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Gold Award Girl Scout, Rebecca


Gold Award Girl Scout, Rebecca

Embracing Community Arts (ECA)

The Prudential Spirit of Community Award honors students in grades 5-12 for making meaningful contributions to their communities through volunteer service. Rebecca was a recipient of this award in 2019 and knew she wanted to continue on her work for her Gold Award project. Rebecca discovered that students in her community do not have access to literature and the arts due to socioeconomic status and other limiting factors. She also quickly discovered that lack of access to literature and the arts had been further impeded by the effects of the pandemic and social distancing measures. Many students lost access to libraries inside and outside of school as well as their art classes and dance/theatrical productions, resulting in a decreased number of student participation in English Language Arts and other arts education.

Upon further investigation, Rebecca learned that when opportunities to participate in arts education is limited, students do not achieve as well on state assessments and lose creative thinking and problem-solving skills that are associated with the arts. Rebecca’s project, Embracing Community Arts (ECA), focuses on making resources for literature, dance lessons, and art supplies available for students in the community. ECA achieves this by delivering its art supplies alongside the Biddeford Schools' own food distribution and delivery network. Rebecca says “I was able to locate and distribute books and crafts in the low-income areas that needed it most. I was also able to provide these supplies in a timely manner” which has allowed for over 740 books and art kits to be distributed to kids who need them and allowed over 100 students to participate in virtual dance and art classes.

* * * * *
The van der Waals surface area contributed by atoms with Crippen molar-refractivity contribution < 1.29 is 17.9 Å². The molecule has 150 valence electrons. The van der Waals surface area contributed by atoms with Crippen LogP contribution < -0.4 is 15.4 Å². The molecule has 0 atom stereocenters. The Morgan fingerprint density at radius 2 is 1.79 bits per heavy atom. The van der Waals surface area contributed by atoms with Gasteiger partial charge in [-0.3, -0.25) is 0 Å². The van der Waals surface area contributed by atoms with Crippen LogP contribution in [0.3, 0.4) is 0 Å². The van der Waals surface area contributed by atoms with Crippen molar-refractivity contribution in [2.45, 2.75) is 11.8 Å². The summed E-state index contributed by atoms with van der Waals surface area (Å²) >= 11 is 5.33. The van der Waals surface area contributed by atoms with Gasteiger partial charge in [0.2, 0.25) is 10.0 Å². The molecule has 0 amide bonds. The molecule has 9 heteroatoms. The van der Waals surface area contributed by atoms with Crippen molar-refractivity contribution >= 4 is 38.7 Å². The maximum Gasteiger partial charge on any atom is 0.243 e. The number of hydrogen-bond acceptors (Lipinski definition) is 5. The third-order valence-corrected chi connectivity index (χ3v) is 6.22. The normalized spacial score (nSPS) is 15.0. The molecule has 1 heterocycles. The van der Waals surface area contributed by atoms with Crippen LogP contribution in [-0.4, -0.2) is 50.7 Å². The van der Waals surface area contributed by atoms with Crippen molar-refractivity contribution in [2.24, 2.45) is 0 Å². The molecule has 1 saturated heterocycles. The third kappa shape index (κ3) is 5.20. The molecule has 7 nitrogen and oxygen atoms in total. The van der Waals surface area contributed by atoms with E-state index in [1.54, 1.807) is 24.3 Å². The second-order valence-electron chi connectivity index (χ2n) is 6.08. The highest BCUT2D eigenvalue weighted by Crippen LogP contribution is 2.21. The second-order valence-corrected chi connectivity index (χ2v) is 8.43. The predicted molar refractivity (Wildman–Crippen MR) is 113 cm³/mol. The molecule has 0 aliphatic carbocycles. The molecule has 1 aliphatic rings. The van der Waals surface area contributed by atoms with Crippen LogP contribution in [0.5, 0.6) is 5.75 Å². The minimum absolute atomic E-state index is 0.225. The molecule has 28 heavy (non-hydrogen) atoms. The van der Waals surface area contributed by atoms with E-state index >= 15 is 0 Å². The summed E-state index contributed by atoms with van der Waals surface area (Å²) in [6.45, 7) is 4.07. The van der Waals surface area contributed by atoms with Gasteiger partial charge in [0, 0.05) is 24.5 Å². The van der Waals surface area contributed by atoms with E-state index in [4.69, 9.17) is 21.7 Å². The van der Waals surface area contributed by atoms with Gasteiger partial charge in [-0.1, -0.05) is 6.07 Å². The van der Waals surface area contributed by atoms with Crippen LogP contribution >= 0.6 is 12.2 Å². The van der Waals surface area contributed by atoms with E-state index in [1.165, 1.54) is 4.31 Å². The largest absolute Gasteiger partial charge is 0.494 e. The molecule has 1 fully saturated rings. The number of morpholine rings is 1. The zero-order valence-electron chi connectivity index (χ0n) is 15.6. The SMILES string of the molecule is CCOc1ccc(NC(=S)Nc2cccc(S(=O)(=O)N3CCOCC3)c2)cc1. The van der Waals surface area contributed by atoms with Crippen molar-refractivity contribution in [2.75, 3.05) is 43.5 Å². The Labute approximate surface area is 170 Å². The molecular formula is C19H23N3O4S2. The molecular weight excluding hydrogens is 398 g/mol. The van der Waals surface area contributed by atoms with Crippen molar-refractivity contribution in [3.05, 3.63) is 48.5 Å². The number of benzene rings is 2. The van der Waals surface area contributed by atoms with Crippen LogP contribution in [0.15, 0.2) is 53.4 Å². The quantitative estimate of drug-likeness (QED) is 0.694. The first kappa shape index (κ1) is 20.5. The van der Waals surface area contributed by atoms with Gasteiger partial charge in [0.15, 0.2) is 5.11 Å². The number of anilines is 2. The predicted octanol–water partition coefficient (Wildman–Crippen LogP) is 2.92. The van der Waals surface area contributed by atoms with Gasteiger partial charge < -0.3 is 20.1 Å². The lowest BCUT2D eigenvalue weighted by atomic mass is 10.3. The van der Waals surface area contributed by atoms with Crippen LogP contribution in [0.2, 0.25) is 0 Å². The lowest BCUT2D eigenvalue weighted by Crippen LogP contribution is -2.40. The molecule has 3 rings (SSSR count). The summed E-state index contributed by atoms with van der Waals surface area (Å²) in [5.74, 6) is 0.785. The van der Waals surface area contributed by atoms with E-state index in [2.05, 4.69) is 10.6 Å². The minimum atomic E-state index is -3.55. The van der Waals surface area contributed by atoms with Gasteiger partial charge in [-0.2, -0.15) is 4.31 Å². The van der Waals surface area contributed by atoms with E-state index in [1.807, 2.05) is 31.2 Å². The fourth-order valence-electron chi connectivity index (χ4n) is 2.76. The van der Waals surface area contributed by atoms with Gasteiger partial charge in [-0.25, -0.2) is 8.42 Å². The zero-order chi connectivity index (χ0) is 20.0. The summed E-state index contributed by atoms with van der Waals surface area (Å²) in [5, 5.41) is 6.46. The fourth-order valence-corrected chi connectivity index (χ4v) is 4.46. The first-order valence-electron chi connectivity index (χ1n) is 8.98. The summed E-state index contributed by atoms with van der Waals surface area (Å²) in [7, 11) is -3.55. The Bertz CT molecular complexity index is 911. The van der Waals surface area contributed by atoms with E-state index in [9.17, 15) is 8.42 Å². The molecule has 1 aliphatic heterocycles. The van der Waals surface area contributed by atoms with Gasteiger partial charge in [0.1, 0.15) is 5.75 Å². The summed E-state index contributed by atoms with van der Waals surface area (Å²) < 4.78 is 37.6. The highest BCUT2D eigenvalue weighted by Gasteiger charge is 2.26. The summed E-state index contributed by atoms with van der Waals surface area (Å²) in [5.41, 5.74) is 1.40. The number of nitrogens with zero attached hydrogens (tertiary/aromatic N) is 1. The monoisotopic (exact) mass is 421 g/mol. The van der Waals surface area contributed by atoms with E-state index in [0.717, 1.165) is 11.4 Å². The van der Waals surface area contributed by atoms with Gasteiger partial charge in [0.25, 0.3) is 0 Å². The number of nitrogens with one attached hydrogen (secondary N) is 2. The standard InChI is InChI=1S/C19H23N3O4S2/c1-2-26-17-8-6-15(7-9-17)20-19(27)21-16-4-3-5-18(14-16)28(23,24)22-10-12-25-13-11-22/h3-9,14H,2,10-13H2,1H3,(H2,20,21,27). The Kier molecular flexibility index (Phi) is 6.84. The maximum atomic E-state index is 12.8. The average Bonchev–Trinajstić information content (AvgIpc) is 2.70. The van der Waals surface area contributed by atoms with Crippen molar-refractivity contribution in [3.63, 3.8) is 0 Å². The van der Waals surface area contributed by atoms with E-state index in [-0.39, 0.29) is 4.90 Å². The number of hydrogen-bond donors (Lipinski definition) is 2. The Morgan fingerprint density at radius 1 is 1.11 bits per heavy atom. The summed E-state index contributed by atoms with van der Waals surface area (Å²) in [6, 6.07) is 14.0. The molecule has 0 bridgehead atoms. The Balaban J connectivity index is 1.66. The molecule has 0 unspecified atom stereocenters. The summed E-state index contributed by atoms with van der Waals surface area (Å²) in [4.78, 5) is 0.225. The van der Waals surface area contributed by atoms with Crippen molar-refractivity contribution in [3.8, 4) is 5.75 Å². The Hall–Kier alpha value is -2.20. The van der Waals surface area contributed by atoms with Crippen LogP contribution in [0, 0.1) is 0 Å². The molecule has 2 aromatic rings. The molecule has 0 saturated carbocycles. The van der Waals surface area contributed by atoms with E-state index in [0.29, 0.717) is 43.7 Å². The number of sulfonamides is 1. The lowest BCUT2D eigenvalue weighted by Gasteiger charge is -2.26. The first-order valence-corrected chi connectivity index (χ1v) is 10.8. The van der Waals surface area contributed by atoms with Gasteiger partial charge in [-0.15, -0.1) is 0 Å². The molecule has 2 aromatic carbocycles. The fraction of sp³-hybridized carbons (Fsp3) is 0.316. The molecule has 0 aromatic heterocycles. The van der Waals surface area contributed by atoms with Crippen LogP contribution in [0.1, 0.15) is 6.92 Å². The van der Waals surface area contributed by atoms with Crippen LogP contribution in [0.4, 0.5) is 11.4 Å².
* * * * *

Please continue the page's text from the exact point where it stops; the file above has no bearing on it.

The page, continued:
Rebecca’s project is sustaining her efforts to bring literature and arts to her community by having the resources distributed with the monthly free food distribution at the local kindergarten schools. At the beginning of her project art classes were not offered to remote learners, but now her school has embraced her program and is offering art and literature classes weekly. Additionally, Rebecca made her program and resources available to remote learners via weekly zoom dance lessons and art instructions.

One obstacle Rebecca encountered with her project was measuring the impact of her program. She had planned to compare Maine Educational Assessments (MEA) scores from the previous year with this year’s results, however since MEA testing was suspended she was unable to do so. However, she used her Girl Scout ingenuity and created a survey for participants and parents. Feedback from participants has been overwhelmingly positive and parents whose children participated in ECA, many responded positively, stating that their students read more and participated in art and dance when it would not have been possible either due to financial barriers or due to the pandemic. Parents also indicated that they would like their children to continue participating in and benefiting from ECA.

When asked about how the current pandemic has affected her project and efforts, Rebecca said “I believe when we share our passion with our community we can improve the lives of others when they are enduring difficult times. I had planned to meet in person with students in my community, but with the current social distancing instruction in place, I believe now more than ever the students in my community need the access to the feeling of connection that the arts and literature provides.”